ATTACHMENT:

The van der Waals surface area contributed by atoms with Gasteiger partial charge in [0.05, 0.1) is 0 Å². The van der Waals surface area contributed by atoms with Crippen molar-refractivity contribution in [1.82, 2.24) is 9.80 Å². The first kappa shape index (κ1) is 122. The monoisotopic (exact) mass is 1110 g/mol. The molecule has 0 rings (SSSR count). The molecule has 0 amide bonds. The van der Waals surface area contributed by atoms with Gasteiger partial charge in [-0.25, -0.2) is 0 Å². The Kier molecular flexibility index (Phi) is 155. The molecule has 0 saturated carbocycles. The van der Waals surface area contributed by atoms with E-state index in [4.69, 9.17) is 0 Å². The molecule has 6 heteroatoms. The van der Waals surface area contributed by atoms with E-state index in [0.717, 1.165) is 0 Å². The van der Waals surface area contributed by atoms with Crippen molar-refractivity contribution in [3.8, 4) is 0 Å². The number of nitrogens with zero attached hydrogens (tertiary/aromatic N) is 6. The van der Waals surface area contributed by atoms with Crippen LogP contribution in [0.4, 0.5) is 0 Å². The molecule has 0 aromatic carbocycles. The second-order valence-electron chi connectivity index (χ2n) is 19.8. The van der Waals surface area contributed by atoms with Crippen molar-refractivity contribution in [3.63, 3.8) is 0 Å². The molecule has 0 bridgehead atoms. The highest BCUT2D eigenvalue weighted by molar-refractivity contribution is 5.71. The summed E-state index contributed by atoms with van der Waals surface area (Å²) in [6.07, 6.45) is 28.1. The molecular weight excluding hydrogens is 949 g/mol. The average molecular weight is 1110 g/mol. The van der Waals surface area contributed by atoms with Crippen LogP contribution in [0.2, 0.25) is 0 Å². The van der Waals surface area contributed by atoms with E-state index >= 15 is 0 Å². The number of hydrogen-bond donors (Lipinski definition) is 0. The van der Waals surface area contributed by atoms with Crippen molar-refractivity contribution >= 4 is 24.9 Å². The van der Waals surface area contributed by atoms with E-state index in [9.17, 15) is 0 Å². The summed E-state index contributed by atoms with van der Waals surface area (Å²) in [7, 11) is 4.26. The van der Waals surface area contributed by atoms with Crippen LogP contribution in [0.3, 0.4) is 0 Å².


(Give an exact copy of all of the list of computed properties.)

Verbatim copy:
The van der Waals surface area contributed by atoms with Gasteiger partial charge in [0.05, 0.1) is 0 Å². The van der Waals surface area contributed by atoms with Crippen molar-refractivity contribution in [1.82, 2.24) is 9.80 Å². The first kappa shape index (κ1) is 122. The monoisotopic (exact) mass is 1110 g/mol. The molecule has 0 rings (SSSR count). The molecule has 0 amide bonds. The van der Waals surface area contributed by atoms with Gasteiger partial charge in [-0.25, -0.2) is 0 Å². The Kier molecular flexibility index (Phi) is 155. The molecule has 0 saturated carbocycles. The van der Waals surface area contributed by atoms with E-state index in [4.69, 9.17) is 0 Å². The molecule has 6 heteroatoms. The van der Waals surface area contributed by atoms with E-state index in [0.717, 1.165) is 0 Å². The van der Waals surface area contributed by atoms with Crippen molar-refractivity contribution in [3.8, 4) is 0 Å². The number of nitrogens with zero attached hydrogens (tertiary/aromatic N) is 6. The van der Waals surface area contributed by atoms with Crippen LogP contribution in [0.4, 0.5) is 0 Å². The molecule has 0 aromatic carbocycles. The second-order valence-electron chi connectivity index (χ2n) is 19.8. The van der Waals surface area contributed by atoms with Crippen molar-refractivity contribution in [3.63, 3.8) is 0 Å². The molecule has 0 bridgehead atoms. The highest BCUT2D eigenvalue weighted by molar-refractivity contribution is 5.71. The summed E-state index contributed by atoms with van der Waals surface area (Å²) in [6.07, 6.45) is 28.1. The molecular weight excluding hydrogens is 949 g/mol. The average molecular weight is 1110 g/mol. The van der Waals surface area contributed by atoms with Crippen LogP contribution in [0.2, 0.25) is 0 Å². The van der Waals surface area contributed by atoms with E-state index >= 15 is 0 Å². The number of hydrogen-bond donors (Lipinski definition) is 0. The van der Waals surface area contributed by atoms with Crippen molar-refractivity contribution >= 4 is 24.9 Å². The van der Waals surface area contributed by atoms with E-state index in [9.17, 15) is 0 Å². The summed E-state index contributed by atoms with van der Waals surface area (Å²) in [7, 11) is 4.26. The van der Waals surface area contributed by atoms with Crippen LogP contribution in [0.3, 0.4) is 0 Å².